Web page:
Coins for a coin: How Charles Wanjohi trades with matatu operators
Published on: June 23, 2020 01:17 (EAT)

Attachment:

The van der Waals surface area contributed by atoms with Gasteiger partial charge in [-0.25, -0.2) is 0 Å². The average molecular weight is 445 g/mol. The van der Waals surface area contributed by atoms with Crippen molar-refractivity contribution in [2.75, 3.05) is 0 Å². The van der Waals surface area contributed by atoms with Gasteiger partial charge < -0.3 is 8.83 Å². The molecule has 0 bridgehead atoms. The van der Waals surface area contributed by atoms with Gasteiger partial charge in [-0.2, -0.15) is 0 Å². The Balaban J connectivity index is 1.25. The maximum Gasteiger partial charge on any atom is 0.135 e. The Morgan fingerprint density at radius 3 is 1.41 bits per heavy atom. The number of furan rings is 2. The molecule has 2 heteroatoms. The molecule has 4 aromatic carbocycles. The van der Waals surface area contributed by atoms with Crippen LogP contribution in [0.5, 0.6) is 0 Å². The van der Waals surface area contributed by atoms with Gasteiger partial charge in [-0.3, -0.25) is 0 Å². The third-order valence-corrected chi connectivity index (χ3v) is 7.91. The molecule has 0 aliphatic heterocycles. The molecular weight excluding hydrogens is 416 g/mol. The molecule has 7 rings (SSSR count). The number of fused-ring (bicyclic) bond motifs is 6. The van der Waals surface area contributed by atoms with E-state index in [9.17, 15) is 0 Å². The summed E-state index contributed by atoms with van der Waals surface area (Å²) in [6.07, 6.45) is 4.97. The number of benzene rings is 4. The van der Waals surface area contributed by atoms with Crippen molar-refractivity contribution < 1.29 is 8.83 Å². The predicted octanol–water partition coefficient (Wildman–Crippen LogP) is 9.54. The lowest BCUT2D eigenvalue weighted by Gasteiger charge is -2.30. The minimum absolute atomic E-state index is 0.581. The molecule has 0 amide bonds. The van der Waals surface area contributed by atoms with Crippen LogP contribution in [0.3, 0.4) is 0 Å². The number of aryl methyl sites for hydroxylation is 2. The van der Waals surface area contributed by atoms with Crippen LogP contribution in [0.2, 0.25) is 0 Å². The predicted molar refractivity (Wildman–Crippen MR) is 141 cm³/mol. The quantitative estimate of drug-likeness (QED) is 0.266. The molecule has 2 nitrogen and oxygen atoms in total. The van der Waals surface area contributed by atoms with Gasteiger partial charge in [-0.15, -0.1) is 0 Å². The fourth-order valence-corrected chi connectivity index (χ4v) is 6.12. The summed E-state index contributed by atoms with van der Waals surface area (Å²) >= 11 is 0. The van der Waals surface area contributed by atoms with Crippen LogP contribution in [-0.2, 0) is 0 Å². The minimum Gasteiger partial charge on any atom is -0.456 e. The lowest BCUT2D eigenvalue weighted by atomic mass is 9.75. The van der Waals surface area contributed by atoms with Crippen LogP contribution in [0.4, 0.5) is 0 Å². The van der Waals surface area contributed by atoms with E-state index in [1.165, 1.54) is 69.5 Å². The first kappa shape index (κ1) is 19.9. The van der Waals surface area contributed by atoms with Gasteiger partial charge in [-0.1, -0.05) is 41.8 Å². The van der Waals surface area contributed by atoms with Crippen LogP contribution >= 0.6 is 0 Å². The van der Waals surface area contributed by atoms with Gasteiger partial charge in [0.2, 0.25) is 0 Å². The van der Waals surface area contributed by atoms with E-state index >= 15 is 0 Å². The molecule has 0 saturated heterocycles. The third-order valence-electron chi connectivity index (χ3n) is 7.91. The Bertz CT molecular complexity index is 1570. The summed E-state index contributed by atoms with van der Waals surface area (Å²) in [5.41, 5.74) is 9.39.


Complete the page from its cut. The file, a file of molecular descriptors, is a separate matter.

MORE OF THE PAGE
Coins are considered to be of little value or use, but in Kenya’s transport sector it is king. So much so that matatu operators buy them to conduct business without inconveniencing commuters. Without the coins and the salesmen, it is apparent that the matatu business would be a nightmare to operate. Most of us exchange money for a different commodity of the same value. But for Charles Wanjohi, things are a little different. He has been selling coins to matatu operators on the busy Outer-Ring Road for the past 6 years. “….how I sell them is that I first collect the coins, package Ksh. 450 in a small packet then sell it to a conductor or matatu for Ksh. 500. I make my Ksh. 50 as profit. If you sell coins worth Ksh. 10,000 or Ksh. 15,000 then I get around Ksh. 1,500 which is good for me as it helps sustain my family,” he told Citizen TV. His work begins in the evening, going round different estates to collect coins from shop owners. Once he reaches his target, Wanjohi packages the coins for his customers in batches. He says this comes in handy during the exchange as it happens within seconds. Wanjohi used to sell soda and water from a small stand along the busy highway but discovered that selling coins to matatu operators would be more profitable after they kept on asking him for loose change. From then on, the side hustle became his bread and butter. “These coins help us in a way that make it easier for us to serve customers and less hectic in looking for change,” Daniel Sigil, a matatu conductor, said. “Early mornings are especially hectic for us as we haven no money from the previous day but we take the coins from him and after 3 or 4 trips we come back and pay him,” Mike Maina, another matatu conductor, said. Wanjohi however says social distancing measures for PSV operators in the advent of the COVID-19 pandemic have negatively affected his business. “Business was amazing before corona however now that matatus are carrying less people and bus fares have gone up to 100 or 150 , the demand for coins has gone down,” he said.